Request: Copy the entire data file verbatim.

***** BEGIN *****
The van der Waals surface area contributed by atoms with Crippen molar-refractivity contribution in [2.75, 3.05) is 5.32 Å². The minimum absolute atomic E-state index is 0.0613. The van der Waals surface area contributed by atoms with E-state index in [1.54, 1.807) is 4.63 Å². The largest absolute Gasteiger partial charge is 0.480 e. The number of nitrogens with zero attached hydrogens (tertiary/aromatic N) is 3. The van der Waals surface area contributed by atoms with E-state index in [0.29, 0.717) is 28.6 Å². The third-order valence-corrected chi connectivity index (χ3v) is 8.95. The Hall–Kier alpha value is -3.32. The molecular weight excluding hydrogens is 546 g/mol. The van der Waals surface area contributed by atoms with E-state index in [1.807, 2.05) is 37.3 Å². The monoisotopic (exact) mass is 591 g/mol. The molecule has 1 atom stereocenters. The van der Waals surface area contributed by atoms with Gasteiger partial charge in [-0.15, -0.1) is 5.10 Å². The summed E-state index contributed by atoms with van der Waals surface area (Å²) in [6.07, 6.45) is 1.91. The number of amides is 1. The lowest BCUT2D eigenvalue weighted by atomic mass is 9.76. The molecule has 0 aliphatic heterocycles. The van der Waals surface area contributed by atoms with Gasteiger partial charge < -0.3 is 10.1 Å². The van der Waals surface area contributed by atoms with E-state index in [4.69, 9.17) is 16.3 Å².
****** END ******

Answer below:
The van der Waals surface area contributed by atoms with Crippen molar-refractivity contribution in [2.75, 3.05) is 5.32 Å². The minimum absolute atomic E-state index is 0.0613. The van der Waals surface area contributed by atoms with E-state index in [1.54, 1.807) is 4.63 Å². The largest absolute Gasteiger partial charge is 0.480 e. The number of nitrogens with zero attached hydrogens (tertiary/aromatic N) is 3. The van der Waals surface area contributed by atoms with E-state index in [0.29, 0.717) is 28.6 Å². The third-order valence-corrected chi connectivity index (χ3v) is 8.95. The Hall–Kier alpha value is -3.32. The molecular weight excluding hydrogens is 546 g/mol. The van der Waals surface area contributed by atoms with E-state index in [1.807, 2.05) is 37.3 Å². The monoisotopic (exact) mass is 591 g/mol. The molecule has 1 atom stereocenters. The van der Waals surface area contributed by atoms with Gasteiger partial charge in [-0.15, -0.1) is 5.10 Å². The summed E-state index contributed by atoms with van der Waals surface area (Å²) in [6.07, 6.45) is 1.91. The number of amides is 1. The lowest BCUT2D eigenvalue weighted by atomic mass is 9.76. The molecule has 0 aliphatic heterocycles. The van der Waals surface area contributed by atoms with Gasteiger partial charge < -0.3 is 10.1 Å². The van der Waals surface area contributed by atoms with E-state index in [4.69, 9.17) is 16.3 Å².